The Amazing world of Gumball was created by Ben Bocquelet for Cartoon Network, it is about a young cat (Gumball) and his fish brother (Darwin). But its not the story that interests me, it is the style, the design and the look of the animation. It is not your ordinary animated TV show..
One unique feature of the series is its lack of stylistic unity. Characters are designed, filmed, and animated using different styles and techniques (stylised traditional animation, puppetry, photo-realistic CGI, stop motion, Flash animation, live action, etc.) 
This is one of the main reasons i have chosen this animators style, it is modern and cartoony – but it is also open to so much by using all kinds of animation and mediums, certain characters can reflect that, or certain worlds the characters enter into can. I like the realistic looking environments and the 2D and 3D characters together -the success of Gumball has shown that audiences (especially ones aimed at the same as Mr Benn age-wise) are not bothered by the contrasting styles.
I am going to be rebooting Mr Benn, an English children’s television series from the 1970’s, about a man from London who visits a fancy dress shop each episode, and then he exits through a magic door which takes him on an adventure (which like most children’s TV shows contains a moral – a lesson to be learnt and remember by the audience). Mr Benn’s animation in the 1970’s was really simple, less moving pictures and just pictures with narration over the top, but i am taking the idea from Mr Benn and using the Animation styles from The Amazing world of Gumball.
The character design here is clearly very dated and in need to bringing up to date and making more visually appealing to audiences. Can he get away with still wearing a bowler hat in this day and age? I feel like he could, like James Bond or The Kingsman, they main character, the British gent; is so suave that he wears a bowler hat and suit when going to work, and he always carries a black umbrella. But he wears less formal attire when he is at home with the family.
Interesting things about Mr Benn:
- Mr Benn was created by David McKee as children’s books.
- In one of the original books Mr Benn dresses up as a convict in one of his adventures and encourages the inmates of the prison to decorate their cells. It was not made into a TV show as the BBC thought it was too controversial a topic for children.
- In 2001 David McKee wrote a new story where Mr Benn becomes a gladiator.
- The animation was narrated by Ray Brooks.
- Mr Benn dressed up as a Gladiator, Cowboy, knight, Hunter, Clown, Balloonist, Wizard, Spaceman, Cook, Caveman, Zoo Keeper, Aladdin and a Pirate!
- Mr Benn always takes a memento from everywhere he visits that he takes back home after his adventures. 
The intro for the animated series of Mr Benn shows the street that he lives on with the terraced houses and really gives an idea of location and time. The story for the film would have to be a little bit different than the television series, obviously, as they are made for much shorter length and with very few main characters. The movie would also have to have some conflict, a little bit more drama than the old animated show ever had.
This has some really good examples of the reasons why i will be using Ben Bocquelet’s style, it just works so well, looks so good and i thin it would work really well for Mr Benn.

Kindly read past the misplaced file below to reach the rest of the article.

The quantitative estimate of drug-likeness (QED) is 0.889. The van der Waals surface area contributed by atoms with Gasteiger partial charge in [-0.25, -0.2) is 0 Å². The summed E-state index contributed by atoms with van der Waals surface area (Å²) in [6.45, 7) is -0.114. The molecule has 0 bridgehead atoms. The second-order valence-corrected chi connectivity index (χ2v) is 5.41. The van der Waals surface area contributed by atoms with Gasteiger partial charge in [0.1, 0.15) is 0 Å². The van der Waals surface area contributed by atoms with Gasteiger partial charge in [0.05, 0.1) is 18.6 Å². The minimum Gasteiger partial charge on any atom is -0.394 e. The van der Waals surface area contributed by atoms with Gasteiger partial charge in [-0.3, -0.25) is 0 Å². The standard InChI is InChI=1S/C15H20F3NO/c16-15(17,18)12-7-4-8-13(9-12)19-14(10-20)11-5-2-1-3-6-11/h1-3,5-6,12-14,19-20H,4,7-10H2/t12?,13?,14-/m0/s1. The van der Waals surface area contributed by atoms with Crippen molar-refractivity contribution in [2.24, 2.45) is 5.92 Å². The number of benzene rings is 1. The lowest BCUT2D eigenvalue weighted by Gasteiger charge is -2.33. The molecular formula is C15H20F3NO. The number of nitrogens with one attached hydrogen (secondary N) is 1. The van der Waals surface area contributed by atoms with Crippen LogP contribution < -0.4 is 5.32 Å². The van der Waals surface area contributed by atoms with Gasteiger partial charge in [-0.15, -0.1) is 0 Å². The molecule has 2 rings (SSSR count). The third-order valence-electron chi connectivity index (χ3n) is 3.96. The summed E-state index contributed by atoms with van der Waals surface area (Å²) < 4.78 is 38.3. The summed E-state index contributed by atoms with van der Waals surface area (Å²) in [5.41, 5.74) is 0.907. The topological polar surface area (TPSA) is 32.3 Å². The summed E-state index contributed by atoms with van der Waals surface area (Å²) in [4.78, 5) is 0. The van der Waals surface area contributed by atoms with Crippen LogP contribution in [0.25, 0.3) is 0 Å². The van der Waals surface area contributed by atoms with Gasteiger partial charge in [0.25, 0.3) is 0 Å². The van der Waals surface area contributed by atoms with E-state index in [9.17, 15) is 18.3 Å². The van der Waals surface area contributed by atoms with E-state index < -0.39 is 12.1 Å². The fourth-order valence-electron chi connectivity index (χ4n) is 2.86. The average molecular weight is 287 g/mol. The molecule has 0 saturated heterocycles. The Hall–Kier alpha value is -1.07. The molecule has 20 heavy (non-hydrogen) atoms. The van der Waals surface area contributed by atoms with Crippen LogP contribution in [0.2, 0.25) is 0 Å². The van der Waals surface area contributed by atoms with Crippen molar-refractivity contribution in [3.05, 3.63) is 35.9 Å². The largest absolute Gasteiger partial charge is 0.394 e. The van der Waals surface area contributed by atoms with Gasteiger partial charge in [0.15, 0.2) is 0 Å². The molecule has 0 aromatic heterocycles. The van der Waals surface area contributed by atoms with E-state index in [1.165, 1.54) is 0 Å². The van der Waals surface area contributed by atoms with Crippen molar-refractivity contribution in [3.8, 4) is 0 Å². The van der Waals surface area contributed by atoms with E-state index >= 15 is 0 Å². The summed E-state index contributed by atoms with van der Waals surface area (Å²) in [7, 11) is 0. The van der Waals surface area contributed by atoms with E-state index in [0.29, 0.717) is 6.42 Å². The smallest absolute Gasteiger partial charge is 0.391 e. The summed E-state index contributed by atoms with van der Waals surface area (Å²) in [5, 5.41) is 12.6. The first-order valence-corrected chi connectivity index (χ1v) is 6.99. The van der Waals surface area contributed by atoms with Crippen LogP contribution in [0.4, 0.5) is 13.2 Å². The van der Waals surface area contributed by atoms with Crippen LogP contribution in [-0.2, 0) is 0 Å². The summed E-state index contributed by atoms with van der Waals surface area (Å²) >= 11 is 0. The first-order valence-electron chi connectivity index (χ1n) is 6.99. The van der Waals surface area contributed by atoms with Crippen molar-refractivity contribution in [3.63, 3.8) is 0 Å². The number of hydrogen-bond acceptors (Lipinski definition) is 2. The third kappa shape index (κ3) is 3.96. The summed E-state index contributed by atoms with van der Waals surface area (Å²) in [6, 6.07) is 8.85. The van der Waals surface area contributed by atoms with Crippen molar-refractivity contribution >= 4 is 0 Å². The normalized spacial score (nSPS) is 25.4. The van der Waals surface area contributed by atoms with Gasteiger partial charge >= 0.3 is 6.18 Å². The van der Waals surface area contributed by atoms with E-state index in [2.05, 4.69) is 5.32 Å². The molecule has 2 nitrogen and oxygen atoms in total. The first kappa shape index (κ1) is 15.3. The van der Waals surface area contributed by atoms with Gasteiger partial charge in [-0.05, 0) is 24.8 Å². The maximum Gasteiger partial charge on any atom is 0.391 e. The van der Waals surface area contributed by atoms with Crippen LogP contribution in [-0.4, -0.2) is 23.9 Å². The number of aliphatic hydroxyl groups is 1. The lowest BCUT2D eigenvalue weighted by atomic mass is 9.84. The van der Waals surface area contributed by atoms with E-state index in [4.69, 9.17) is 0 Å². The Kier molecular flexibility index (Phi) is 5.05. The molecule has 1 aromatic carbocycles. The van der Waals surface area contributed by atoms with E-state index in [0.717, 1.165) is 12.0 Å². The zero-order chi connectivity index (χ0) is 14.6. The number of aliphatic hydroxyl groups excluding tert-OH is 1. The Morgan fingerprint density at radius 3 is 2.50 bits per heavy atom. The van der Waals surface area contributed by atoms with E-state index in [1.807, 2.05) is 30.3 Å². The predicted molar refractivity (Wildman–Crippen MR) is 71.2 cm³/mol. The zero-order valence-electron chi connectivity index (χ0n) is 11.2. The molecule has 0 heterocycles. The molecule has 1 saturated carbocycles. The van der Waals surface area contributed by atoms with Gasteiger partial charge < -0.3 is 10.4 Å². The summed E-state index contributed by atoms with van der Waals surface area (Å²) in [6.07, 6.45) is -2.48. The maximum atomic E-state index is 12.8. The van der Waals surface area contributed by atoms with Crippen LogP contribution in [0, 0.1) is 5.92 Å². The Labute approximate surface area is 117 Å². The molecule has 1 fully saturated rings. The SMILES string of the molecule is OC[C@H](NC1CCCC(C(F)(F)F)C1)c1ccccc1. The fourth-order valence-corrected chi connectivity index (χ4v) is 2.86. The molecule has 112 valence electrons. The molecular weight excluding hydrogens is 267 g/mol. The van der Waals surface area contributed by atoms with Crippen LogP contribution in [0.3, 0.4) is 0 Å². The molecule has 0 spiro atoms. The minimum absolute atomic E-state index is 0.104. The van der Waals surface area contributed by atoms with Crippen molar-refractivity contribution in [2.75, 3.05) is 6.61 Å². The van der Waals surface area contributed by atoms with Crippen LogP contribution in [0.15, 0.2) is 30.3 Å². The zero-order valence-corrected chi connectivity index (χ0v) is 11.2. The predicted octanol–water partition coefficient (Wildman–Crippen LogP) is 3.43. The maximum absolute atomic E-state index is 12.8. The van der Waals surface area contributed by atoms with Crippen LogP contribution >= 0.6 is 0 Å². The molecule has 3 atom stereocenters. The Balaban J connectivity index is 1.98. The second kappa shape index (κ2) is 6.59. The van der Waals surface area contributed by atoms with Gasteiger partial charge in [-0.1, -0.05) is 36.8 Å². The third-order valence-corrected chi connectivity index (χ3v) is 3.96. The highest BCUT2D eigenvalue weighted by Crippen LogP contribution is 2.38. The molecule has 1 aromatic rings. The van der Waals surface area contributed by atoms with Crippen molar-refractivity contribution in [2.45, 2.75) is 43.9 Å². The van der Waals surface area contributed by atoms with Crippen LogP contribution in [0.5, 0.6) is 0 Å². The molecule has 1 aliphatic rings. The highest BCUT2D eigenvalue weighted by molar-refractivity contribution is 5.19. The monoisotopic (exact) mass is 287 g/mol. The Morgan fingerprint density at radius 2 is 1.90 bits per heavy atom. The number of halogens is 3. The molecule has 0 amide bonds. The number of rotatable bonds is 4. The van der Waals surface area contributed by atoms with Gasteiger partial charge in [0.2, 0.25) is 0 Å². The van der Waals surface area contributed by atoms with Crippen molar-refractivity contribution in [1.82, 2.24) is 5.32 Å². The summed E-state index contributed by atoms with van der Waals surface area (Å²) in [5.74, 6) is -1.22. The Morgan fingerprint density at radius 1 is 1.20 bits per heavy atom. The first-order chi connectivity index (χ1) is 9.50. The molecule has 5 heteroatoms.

Mr Benn is the perfect early animated TV show to reboot and make a film out of. Although it doesn’t have a huge cult following or anything, plenty of people fondly remember Mr Benn – and i believe the is good enough to stand alone from its history and be interesting to new audiences. Think about it – A character that visits a costume shop and can then travel on adventures to other magical worlds! It has a very Dr Who feel really, and i think a travelling companion for Mr Benn would be good for the film version.
David McKee (Mr Benn creator) was asked some questions about what it was like to go back and make another Mr Benn book..
Easy? Not completely. When we visit old friends after some years apart, we see how they have aged and it shows us how we have aged. Mr Benn doesn’t age, but I do. To revisit him was to go back in my head to that point in my life when I made the films. A bit like finding myself at that age again. I think it disturbed one or two things in my mind. I did it with pleasure but also with some fear. 
A film was proposed for Mr Benn again – although it sounds like it was made with a more mature audience in mind (trying to cash in on that nostalgia money – which is one way to go, but the main audience for Mr Benn are children, and i believe they are the audience that should be targeted with this movie reboot..
Plans for a live-action feature based on David McKee’s 1971 animated children’s favourite were announced in early 1999. John Hannah was slated to star as the besuited, bowler-hatted occupant of 52 Festive Road, while Ben Kingsley was due to play the owner of the fancy dress shop whose changing room was a portal to adventure. The storyline was to chronicle Mr Benn’s search for lost love Monica McBride (Jane Horrocks), in what director Jevon O’Neill called “one man’s journey to fulfil his potential”.
But Mr Benn seemed doomed when the sponsoring UK Films Group collapsed. As if by magic, Erinfilm stepped into the breach in March 2000, promising a budget of £4 million. However, the green light was extinguished again in April 2001 and the project has since remained dormant. 
I will be specifically adapting the first ever Mr Benn story – Red Knight, this is the synopsis for that:
In this very first episode, Mr Benn has been invited to a fancy-dress party. He dislikes parties, but enjoys dressing up, so he looks round the shops for a costume to wear, but everywhere he finds only ordinary everyday clothes. Turning into a small lane on his way home, Mr Benn comes across a costume shop where he chooses an outfit of red knight’s armour. Changing into the armour, Mr Benn passes through another door in the shop’s changing room and finds himself in another world. He stumbles upon a dragon, and at first thinks it is someone else in fancy dress. He soon realises his mistake. He learns that the dragon used to be the King’s pet, until an evil match-seller started a fire and made sure the dragon got the blame. Mr. Benn helps the dragon regain the King’s favour.